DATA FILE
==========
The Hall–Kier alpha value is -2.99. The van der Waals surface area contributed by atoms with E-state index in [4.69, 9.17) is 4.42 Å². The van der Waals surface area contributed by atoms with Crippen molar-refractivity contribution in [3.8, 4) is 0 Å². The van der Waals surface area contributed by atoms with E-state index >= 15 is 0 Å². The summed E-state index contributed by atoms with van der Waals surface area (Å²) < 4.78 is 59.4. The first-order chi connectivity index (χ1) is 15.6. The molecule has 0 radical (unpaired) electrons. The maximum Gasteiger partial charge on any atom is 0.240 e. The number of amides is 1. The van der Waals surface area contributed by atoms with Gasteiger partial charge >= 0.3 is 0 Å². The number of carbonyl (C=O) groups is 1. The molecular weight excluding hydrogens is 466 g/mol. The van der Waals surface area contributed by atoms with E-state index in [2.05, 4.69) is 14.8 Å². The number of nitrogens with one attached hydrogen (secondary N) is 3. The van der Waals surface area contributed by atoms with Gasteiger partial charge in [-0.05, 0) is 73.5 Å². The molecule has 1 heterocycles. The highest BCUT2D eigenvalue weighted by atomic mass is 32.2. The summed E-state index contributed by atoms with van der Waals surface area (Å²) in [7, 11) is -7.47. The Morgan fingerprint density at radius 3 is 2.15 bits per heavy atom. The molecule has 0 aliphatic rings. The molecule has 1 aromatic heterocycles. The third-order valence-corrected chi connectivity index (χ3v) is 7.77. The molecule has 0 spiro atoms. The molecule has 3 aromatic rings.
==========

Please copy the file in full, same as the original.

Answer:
The Hall–Kier alpha value is -2.99. The van der Waals surface area contributed by atoms with E-state index in [4.69, 9.17) is 4.42 Å². The van der Waals surface area contributed by atoms with Crippen molar-refractivity contribution in [3.8, 4) is 0 Å². The van der Waals surface area contributed by atoms with E-state index >= 15 is 0 Å². The summed E-state index contributed by atoms with van der Waals surface area (Å²) < 4.78 is 59.4. The first-order chi connectivity index (χ1) is 15.6. The molecule has 0 radical (unpaired) electrons. The maximum Gasteiger partial charge on any atom is 0.240 e. The number of amides is 1. The van der Waals surface area contributed by atoms with Gasteiger partial charge >= 0.3 is 0 Å². The number of carbonyl (C=O) groups is 1. The molecular weight excluding hydrogens is 466 g/mol. The van der Waals surface area contributed by atoms with E-state index in [2.05, 4.69) is 14.8 Å². The number of nitrogens with one attached hydrogen (secondary N) is 3. The van der Waals surface area contributed by atoms with Gasteiger partial charge in [-0.05, 0) is 73.5 Å². The molecule has 1 heterocycles. The highest BCUT2D eigenvalue weighted by atomic mass is 32.2. The summed E-state index contributed by atoms with van der Waals surface area (Å²) in [7, 11) is -7.47. The Morgan fingerprint density at radius 3 is 2.15 bits per heavy atom. The molecule has 0 aliphatic rings. The molecule has 1 aromatic heterocycles. The third-order valence-corrected chi connectivity index (χ3v) is 7.77. The molecule has 0 spiro atoms. The molecule has 3 aromatic rings.